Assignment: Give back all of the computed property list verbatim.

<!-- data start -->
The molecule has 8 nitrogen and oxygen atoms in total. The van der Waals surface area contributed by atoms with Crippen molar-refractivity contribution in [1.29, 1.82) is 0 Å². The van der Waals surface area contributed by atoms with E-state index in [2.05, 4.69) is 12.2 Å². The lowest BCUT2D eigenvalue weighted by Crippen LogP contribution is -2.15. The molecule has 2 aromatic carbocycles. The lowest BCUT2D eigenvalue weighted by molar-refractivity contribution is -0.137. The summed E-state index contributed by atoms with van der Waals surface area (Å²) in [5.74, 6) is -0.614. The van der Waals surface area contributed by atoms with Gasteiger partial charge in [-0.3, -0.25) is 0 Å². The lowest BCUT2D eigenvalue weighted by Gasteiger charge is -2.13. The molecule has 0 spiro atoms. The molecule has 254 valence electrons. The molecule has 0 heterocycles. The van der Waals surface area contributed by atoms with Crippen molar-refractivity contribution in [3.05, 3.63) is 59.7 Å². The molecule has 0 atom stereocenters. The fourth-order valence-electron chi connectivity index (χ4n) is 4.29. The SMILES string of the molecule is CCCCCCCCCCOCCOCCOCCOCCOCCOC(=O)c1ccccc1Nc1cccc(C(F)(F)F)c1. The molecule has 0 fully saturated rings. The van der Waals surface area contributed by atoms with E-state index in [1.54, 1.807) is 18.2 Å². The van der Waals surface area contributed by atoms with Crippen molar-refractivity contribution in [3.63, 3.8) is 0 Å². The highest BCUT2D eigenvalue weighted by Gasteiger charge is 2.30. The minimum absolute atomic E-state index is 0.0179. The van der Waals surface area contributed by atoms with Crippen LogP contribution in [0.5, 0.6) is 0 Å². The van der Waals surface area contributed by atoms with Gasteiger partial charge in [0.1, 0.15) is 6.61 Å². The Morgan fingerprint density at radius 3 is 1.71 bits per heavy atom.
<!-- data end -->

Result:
The molecule has 8 nitrogen and oxygen atoms in total. The van der Waals surface area contributed by atoms with Crippen molar-refractivity contribution in [1.29, 1.82) is 0 Å². The van der Waals surface area contributed by atoms with E-state index in [2.05, 4.69) is 12.2 Å². The lowest BCUT2D eigenvalue weighted by Crippen LogP contribution is -2.15. The molecule has 2 aromatic carbocycles. The lowest BCUT2D eigenvalue weighted by molar-refractivity contribution is -0.137. The summed E-state index contributed by atoms with van der Waals surface area (Å²) in [5.74, 6) is -0.614. The van der Waals surface area contributed by atoms with Gasteiger partial charge in [-0.3, -0.25) is 0 Å². The lowest BCUT2D eigenvalue weighted by Gasteiger charge is -2.13. The molecule has 0 spiro atoms. The molecule has 254 valence electrons. The molecule has 0 heterocycles. The van der Waals surface area contributed by atoms with Crippen molar-refractivity contribution in [3.05, 3.63) is 59.7 Å². The molecule has 0 atom stereocenters. The fourth-order valence-electron chi connectivity index (χ4n) is 4.29. The SMILES string of the molecule is CCCCCCCCCCOCCOCCOCCOCCOCCOC(=O)c1ccccc1Nc1cccc(C(F)(F)F)c1. The molecule has 0 fully saturated rings. The van der Waals surface area contributed by atoms with E-state index in [1.54, 1.807) is 18.2 Å². The van der Waals surface area contributed by atoms with Crippen molar-refractivity contribution in [3.63, 3.8) is 0 Å². The highest BCUT2D eigenvalue weighted by Gasteiger charge is 2.30. The minimum absolute atomic E-state index is 0.0179. The van der Waals surface area contributed by atoms with Crippen LogP contribution in [0.5, 0.6) is 0 Å². The van der Waals surface area contributed by atoms with Gasteiger partial charge in [0.1, 0.15) is 6.61 Å². The Morgan fingerprint density at radius 3 is 1.71 bits per heavy atom.